What is the significance of the Rosenbergs’ execution in the novel?
Esther’s summer in New York is supposed to be one of carefree pleasure, but newspaper headlines and radio broadcasts keep the execution of the Rosenbergs at the forefront of her mind. Esther does not see 1950s America as a reasonable, moral place, but a façade hiding darkness and suffering such as the impending execution of the Rosenbergs. The Rosenberg case was controversial for political reasons. Some felt that the Rosenbergs’ guilt was questionable and their sentence too harsh, others that in order to combat Communism, spies must receive harsh punishment. However, Esther does not mention the politics of their case. Instead, the machinery and physical process of their deaths fascinates and horrifies her. Esther’s obsession with the Rosenbergs represents her general obsession with death.
What reasons does the novel give for Esther’s madness?
The novel avoids attributing Esther’s mental illness to external factors, and blames it on a mysterious and powerful inward force. A number of factors exacerbate Esther’s condition: she lost her father when she was a child, her mother fails to understand her, she comes from a poor family, and she feels great and crushing pressure to succeed. Contradictions in the culture that surrounds her also aggravate Esther’s madness. As a young, talented woman in 1950s America, she is encouraged to be independent and self-sufficient, but is also expected to become a submissive wife and mother. Along with identifying marriage and motherhood as signs of achievement, society also defines female success by physical attractiveness and a home filled with lovely possessions, but Esther feels the emptiness of the fashion magazine world she inhabits in New York. Both personal difficulties and the problems of being an intelligent, sensitive woman plague Esther and fan the flames of her mental illness.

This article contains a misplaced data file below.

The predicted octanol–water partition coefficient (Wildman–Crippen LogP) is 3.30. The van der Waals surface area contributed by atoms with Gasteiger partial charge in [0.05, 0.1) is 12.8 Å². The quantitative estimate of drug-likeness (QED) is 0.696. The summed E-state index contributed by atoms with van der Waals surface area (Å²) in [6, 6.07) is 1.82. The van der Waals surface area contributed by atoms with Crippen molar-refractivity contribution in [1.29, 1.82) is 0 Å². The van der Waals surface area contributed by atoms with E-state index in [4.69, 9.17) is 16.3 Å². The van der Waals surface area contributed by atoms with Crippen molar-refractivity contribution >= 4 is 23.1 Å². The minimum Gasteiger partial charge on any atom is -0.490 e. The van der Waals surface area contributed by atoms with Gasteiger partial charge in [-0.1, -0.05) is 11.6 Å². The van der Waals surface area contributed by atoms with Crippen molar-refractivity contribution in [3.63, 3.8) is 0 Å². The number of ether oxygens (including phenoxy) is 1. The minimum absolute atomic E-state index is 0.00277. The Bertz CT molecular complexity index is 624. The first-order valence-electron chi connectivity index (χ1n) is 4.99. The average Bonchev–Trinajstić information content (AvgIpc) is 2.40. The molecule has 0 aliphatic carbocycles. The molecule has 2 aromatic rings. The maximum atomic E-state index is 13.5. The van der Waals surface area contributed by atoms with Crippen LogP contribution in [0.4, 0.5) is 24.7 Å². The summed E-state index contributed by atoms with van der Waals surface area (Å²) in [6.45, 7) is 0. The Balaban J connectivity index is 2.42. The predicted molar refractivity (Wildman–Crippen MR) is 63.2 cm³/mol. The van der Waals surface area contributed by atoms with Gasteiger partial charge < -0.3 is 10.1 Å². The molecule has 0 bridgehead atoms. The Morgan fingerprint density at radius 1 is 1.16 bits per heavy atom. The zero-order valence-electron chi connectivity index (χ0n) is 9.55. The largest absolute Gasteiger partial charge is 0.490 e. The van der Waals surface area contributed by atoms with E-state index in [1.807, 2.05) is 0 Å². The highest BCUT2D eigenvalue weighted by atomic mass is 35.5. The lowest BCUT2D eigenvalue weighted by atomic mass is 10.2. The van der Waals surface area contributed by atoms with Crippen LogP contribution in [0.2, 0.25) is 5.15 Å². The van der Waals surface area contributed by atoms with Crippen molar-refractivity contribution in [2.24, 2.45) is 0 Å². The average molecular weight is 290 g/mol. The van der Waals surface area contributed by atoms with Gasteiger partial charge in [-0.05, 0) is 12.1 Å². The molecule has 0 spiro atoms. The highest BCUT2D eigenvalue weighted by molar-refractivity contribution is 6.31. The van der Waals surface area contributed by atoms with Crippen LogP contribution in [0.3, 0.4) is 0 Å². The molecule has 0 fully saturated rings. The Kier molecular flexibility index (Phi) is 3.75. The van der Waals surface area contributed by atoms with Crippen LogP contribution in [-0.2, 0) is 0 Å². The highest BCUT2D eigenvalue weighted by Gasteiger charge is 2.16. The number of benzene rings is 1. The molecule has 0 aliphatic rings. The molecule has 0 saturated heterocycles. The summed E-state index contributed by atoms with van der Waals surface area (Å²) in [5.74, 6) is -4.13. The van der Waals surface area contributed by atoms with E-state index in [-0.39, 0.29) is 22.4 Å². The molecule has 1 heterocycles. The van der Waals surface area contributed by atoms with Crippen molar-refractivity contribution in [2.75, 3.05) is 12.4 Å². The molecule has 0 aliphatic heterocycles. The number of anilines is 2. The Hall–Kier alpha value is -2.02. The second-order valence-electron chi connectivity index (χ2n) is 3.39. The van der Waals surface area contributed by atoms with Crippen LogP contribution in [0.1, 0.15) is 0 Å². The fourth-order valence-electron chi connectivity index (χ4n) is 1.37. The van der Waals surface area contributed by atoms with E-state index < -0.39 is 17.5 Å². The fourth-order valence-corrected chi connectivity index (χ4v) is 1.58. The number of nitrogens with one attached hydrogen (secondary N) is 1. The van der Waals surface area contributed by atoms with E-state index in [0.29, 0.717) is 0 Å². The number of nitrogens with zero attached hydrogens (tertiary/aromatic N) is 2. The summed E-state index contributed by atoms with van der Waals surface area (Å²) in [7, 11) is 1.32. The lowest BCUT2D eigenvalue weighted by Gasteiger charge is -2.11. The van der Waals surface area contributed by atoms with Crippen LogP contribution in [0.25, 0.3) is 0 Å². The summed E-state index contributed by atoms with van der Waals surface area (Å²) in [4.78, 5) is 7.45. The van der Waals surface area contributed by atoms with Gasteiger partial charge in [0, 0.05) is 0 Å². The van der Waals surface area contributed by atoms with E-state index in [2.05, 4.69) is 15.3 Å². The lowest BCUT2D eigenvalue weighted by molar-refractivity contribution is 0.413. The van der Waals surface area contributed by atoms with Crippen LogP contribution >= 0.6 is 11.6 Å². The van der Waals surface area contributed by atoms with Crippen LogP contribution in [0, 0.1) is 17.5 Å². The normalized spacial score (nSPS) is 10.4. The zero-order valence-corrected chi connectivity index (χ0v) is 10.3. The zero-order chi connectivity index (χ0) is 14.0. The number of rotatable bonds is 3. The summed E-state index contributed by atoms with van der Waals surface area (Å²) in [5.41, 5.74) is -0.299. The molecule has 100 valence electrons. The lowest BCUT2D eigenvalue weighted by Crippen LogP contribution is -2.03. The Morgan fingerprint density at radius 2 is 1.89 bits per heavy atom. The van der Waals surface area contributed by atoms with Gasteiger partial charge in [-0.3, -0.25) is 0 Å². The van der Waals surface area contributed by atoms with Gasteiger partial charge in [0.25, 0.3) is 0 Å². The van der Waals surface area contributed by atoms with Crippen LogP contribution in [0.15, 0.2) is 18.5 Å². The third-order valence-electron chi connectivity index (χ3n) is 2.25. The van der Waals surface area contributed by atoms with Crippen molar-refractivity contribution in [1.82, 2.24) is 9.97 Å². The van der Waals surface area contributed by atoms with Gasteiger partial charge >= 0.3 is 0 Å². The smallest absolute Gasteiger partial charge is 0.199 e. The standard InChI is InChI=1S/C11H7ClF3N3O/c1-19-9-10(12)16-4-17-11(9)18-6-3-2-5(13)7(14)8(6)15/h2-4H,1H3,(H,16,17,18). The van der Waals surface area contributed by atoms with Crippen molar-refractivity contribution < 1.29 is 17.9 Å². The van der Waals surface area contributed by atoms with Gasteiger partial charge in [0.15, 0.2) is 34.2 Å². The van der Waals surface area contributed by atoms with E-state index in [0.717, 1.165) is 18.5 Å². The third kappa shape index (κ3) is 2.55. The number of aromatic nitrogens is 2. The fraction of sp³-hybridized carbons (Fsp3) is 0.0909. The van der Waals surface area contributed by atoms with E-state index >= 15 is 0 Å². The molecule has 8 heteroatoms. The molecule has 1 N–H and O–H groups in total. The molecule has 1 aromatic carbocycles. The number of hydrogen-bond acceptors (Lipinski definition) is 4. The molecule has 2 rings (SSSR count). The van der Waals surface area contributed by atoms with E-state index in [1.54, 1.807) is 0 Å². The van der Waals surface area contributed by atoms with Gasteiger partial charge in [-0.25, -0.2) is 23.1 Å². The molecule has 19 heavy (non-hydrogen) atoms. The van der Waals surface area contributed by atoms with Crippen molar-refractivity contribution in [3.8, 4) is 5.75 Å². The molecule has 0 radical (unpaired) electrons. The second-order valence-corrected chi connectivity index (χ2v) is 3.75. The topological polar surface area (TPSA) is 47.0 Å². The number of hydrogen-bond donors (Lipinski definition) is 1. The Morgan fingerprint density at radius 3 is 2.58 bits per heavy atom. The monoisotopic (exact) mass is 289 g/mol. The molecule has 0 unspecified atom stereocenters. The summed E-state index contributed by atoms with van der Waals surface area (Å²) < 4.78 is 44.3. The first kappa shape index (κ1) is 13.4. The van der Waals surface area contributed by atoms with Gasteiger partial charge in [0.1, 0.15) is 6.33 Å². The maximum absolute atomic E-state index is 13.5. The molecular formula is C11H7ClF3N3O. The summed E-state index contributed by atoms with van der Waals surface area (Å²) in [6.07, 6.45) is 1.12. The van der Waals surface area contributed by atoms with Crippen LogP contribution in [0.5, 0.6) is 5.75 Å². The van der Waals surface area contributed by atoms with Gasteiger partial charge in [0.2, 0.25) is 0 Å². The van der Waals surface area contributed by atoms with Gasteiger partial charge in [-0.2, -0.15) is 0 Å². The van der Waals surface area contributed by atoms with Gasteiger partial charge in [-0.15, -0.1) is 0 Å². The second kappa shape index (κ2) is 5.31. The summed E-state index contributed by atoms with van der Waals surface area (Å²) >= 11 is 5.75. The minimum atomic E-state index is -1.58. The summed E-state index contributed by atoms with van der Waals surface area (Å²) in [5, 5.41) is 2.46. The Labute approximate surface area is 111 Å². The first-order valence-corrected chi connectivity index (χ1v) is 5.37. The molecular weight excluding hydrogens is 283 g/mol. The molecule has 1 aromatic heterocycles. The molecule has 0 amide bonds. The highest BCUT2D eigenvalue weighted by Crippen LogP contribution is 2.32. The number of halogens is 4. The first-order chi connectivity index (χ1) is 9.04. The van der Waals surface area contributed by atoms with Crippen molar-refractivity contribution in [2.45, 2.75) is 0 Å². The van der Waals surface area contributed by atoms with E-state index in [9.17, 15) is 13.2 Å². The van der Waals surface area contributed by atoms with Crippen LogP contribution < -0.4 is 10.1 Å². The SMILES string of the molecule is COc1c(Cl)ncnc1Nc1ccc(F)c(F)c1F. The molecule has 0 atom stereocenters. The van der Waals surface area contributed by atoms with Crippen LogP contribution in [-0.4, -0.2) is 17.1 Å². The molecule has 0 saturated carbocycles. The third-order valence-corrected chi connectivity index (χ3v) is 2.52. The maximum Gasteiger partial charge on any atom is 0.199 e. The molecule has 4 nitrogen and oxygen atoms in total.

3. In what way is The Bell Jar a coming-of-age story?
The Bell Jar revolves around Esther’s journey of self-discovery. She experiences some of the typical milestones of young womanhood: her first wedding proposal, her first sexual experience, and her first time in a big city. Esther becomes acutely aware that the college phase of her life is about to end and that she must make decisions about her future lifestyle and career. But Esther’s journey does not smoothly progress toward positive self-knowledge and a growing exercise of her own abilities. Instead, she suffers a breakdown, and madness disrupts her coming-of-age. By the end of the novel, Esther feels as if she has been put back together to face the world, but she must live from now on with the memory of her insanity, and with the threat of its return. In this sense, The Bell Jar could be understood as an anti-coming-of-age story.